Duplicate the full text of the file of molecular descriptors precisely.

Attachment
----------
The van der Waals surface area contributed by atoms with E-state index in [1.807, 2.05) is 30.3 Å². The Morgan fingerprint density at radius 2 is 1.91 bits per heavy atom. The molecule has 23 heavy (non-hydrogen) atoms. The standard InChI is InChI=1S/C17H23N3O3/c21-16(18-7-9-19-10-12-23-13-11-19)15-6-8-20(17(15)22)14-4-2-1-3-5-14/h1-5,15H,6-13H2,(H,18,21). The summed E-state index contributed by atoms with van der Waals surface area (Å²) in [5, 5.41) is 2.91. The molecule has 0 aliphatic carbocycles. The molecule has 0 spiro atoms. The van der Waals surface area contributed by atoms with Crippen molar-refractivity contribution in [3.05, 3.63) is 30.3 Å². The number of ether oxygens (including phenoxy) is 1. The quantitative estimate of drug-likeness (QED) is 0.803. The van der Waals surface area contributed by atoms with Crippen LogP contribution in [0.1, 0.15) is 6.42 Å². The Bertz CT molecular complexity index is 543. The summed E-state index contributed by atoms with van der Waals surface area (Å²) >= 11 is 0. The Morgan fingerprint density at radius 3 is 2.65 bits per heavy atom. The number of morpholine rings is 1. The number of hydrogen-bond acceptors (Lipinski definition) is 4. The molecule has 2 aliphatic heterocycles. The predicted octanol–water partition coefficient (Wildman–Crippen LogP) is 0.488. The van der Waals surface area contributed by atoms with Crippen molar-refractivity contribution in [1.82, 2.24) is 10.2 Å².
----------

The van der Waals surface area contributed by atoms with E-state index in [1.807, 2.05) is 30.3 Å². The Morgan fingerprint density at radius 2 is 1.91 bits per heavy atom. The molecule has 23 heavy (non-hydrogen) atoms. The standard InChI is InChI=1S/C17H23N3O3/c21-16(18-7-9-19-10-12-23-13-11-19)15-6-8-20(17(15)22)14-4-2-1-3-5-14/h1-5,15H,6-13H2,(H,18,21). The summed E-state index contributed by atoms with van der Waals surface area (Å²) in [5, 5.41) is 2.91. The molecule has 0 aliphatic carbocycles. The molecule has 0 spiro atoms. The van der Waals surface area contributed by atoms with Crippen molar-refractivity contribution in [3.05, 3.63) is 30.3 Å². The number of ether oxygens (including phenoxy) is 1. The quantitative estimate of drug-likeness (QED) is 0.803. The van der Waals surface area contributed by atoms with Crippen LogP contribution in [0.1, 0.15) is 6.42 Å². The Bertz CT molecular complexity index is 543. The summed E-state index contributed by atoms with van der Waals surface area (Å²) >= 11 is 0. The Morgan fingerprint density at radius 3 is 2.65 bits per heavy atom. The number of morpholine rings is 1. The number of hydrogen-bond acceptors (Lipinski definition) is 4. The molecule has 2 aliphatic heterocycles. The predicted octanol–water partition coefficient (Wildman–Crippen LogP) is 0.488. The van der Waals surface area contributed by atoms with Crippen molar-refractivity contribution in [1.82, 2.24) is 10.2 Å².